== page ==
Dora Goes to War

Fw 190 D-13/R11, Champlin Fighter Museum, Phoenix, Arizona.

The Fw190D went into production in the summer of 1944 and the first models reached fighting units in August that year. 3/JG 54 became the first Luftwaffe group to convert to the Dora. Its first mission was providing cover for new jet fighters during their vulnerable take-off.

Diverse Weapons

The weaponry of a Fw190 varied with its role, but it was capable of packing quite a punch. The Fw190D, the first D model to enter the war, carried two 13mm machine guns, two 20mm cannons, and a 500kg bomb.

Thursday, May 31, 2018

Members' Page

Member's Activities:-

June 3rd 2018
Can't say we are a fan of 3 D flying but this demonstration is totally awesome.

January 10th 2018
Was a perfect day for watching Youtube videos.

We learned that people who fly wooden jets should resist the temptation to show off.

November 24th

Was a perfect Autumn day for a Winter building project.

Tell us about your Winter project ( so it can be shared here.
We started off with some repair work on the victim of our most dramatic crash of the past flying season. Later when we get back from down South, it will be time to do some work on a Pica WACO biplane that has been sitting around half finished for far too long.

A Show and Tell video on our latest repair work.

October 21 th

Was a perfect summer day in the Autumn, a day without a cloud in the sky and very little of wind.

Finally success  after it was grounded for more than a year due to a software screw up that set the maximum motor speed to 50 when the correct value should be 1000. I worked on finding a solution far too long, then Andre applied his technical skills during a marathon session one evening and voila, he came up with the magic key. Just one of the risks of  using web based services like Mission Planner to update your drone's parameters. Another lesson learned, if it is working leave it alone.

July 30th

Was a perfect summer day without a cloud in the sky and barely a breath of wind. A very good turnout of flyers and electrics seem to steal the show. Cal was there with a Mini Avanti  that flew and sounded so great that we all thought it was powered by a mini turbine. I want one!

July 23th

Was an overcast day 5/8 to 7/8 at 6000 feet , winds 040 True at 4 knots.  We met Mike at the top of the drive, he was just leaving after a successful session of electric flying.

After a couple of flights with my Electric Beaver we tried setting up the 120 size Zero.  The Enya 120 4C started instantly and ran smoothly without any need for  further adjustments.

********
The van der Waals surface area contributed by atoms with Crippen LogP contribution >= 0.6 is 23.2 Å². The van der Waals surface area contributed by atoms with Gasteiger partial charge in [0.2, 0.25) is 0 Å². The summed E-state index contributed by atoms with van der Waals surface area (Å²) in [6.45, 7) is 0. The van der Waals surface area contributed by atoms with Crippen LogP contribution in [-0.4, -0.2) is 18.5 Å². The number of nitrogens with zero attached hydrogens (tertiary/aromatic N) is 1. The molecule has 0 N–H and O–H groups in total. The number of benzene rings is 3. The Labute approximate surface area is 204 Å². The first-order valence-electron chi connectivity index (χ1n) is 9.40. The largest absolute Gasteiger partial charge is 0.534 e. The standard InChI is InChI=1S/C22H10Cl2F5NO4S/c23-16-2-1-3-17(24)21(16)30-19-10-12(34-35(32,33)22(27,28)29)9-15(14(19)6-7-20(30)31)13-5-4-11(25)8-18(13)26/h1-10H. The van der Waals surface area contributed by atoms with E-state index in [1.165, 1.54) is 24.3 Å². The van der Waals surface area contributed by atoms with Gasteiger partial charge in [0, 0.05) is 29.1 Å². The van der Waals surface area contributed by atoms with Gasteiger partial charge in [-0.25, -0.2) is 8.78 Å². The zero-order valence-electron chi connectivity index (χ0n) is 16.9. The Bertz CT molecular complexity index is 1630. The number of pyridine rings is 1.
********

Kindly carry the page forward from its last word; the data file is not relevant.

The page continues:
First time I used this setup structure and I must say that I am loving it.

Take off 
On downwind landing leg the Zero's luck suddenly ran out and she was last seen in a terminal vertical dive. 
A recce flight with the Beaver  failed to locate the wreckage but after inspecting the video we have a better idea of where she might be located.
 July 6th

We spent the day at the field and were surprised to find that the water has dried up nicely after all the rain that we have been having lately.

June 28th

We spent the day at the field mainly checking our equipment but did managed a takeoff with a light weight PT 20 with large balloon tires. The field was a little soggy in places and that was before 3 days of continuous rain.

March 21st

Canada Bans Drones??

I was just wondering what our members think about the latest rules (Laws) that our Transport Minister has come up with concerning the the use of RC flying in Canada?
Here is what others are saying:
From RC Forum
It appears that Canada has gone full retard. The new law, which applies to any drone (but worded so that it actually applies to ALL RC) that weighs more than 250 grams (so basically all of them but the cheapest toy grades) and bans: Flying within 9 km of any airport (so pretty much no flying in or around any city ever) Flying within 9 km of anyplace else a manned aircraft could theoretically land (which would include any empty field that a helicopter could fit in) Flying more than 90 meters high (no more flying over trees or hills) Flying within 75 meters of ANY structure, vehicle, vessel, person (including presumably yourself or your own home or vehicle) or ANIMAL ( and it makes no distinction what kind so it would include squirrels and birds) Flying more than 500 meters away At night In clouds, or anywhere they think you can't see it Over any forest fire, "emergency response scene (undefined)," or controlled airspace And you must put your entire name, address, and phone number on the drone So basically they have banned flying any RC aircraft wieghing more than 250 grams anywhere in Canada except at "approved fields." Hope you like high resolution footage of an empty field, because that is all you are allowed to get now if you fly in Canada.  

October 17th
Hank is also enjoying the beautiful weather, flying his big Norseman from the beach up on Georgian Bay. Sent this picture by our new Facebook drop-box. Anyone with a Facebook account can join; just send a request to us at Dunrobin RC Flyers Photo and Video Dropbox

October 7th

The beautiful weather never seems to end for me; it must be what they call "The Endless Summer".  The great flying with 20 C temperatures and 5 K winds gave me an unexpected opportunity to put a couple of old birds into the air that have been with me far too long (one for more than 50 years). I have been making changes to them over the years and just wanted to give them one more chance at flight.